Want to make creations as awesome as this one?


Kids Civil Rights History Museum

Created by Bianca V.

CLICK A ROOM to learn about some important Civil Rights movements!





On December 1, 1955, a woman by the name Rosa Parks was arrested for not giving up her seat on a bus to a white person in Montgomery, Alabama. She was a respected member in the black community, so her arrest lead to a call for action. They printed out flyers telling all African-Americans to boycott the buses the following Monday. Martin Luther King, who was apart of the Montgomery Improvement Association, lead this boycott. On that day, buses that drove through blackneighborhoods were empty. 99% of African-Americans refused to take the bus. 17,000 black bus riders found other ways to get to work by biking, walking, or carpooling to help the elderly. Although this protest was peaceful, some were stll met with violence. Martin Luther King and his friend, Ralph Abernathy, were arrested and had their houses bombed along with 4 churches. However, the bus company still lost thousands of dollars in revenue. This made Supreme Court declare that segregated buses we unconstitutional on November 23, 1956.

Rosa Parks & Montgomery Bus Boycott

Back to Museum Lobby


Rosa Parks & Montgomery Bus Boycott Artifacts

Bikes were used as one way of transporation instead of riding the bus.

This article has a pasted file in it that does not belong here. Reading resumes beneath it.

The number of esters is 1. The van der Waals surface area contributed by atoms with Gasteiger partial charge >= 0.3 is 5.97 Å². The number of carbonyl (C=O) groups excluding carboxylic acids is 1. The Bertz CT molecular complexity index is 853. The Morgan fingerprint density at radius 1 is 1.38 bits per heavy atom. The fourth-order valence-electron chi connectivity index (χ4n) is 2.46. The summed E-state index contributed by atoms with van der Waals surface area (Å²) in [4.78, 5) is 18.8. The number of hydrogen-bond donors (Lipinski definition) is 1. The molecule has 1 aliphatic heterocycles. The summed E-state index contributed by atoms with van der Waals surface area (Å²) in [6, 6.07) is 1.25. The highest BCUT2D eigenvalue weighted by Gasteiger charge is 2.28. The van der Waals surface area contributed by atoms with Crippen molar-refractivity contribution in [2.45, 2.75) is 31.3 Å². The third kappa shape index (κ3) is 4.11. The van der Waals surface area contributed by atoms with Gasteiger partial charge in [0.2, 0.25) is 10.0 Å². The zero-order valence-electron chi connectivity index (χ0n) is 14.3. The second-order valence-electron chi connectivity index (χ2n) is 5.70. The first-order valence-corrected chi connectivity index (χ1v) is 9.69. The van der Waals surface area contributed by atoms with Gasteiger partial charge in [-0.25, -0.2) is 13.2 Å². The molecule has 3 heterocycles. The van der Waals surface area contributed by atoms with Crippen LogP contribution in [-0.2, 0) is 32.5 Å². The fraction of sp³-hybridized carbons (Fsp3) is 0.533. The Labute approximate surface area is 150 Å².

This is the letter Rosa Parks wrote in jail during the time.

Flyers were printed out all over Montgomery to alert others about the boycott.

The old bike is worn out from its age and hasbeen used as transportation for over a year. They never rode the bus until it was desegregated, which shows how determined they were!

The final artifact, Rosa Parks's letter, was her talking about how she was done getting pushed around and giving in to segregation. She wanted change, and so it happened.


Back to Museum Lobby

The one out of the many flyers printed out showed how the black community really came together as one and stopped segregation on buses.


New laws were passed during the Civil Rights Movement, including the 24th Amendment, the Civil Rights Act of 1964, and the Voting Rights Act of 1965. Each of these laws advanced civil rights by giving African Americans more oppurtunities and freedom. Starting with the 24th Amendment, it stated that "Youcan not charge a person a tax (fee) in order to vote". This made it easier for those who may not be able to afford a fee but still wanted to vote. The Civil Rights Act of 1964 "outlaws discrimination based on color, religion, sex, or national origin. It made segregation illegal. This showed everyone shall be treated equally. The last piece of legislation which is the Voting Rights Act of 1965 banned literacy tests and "ensured African-Americans the right to vote without obstacles". Some African-Americans never learned how to read or write since they didn't have any education on it, so this guaranteed them being able to vote. All of these laws were created due to the effect of the many marches, protests, and boycotts.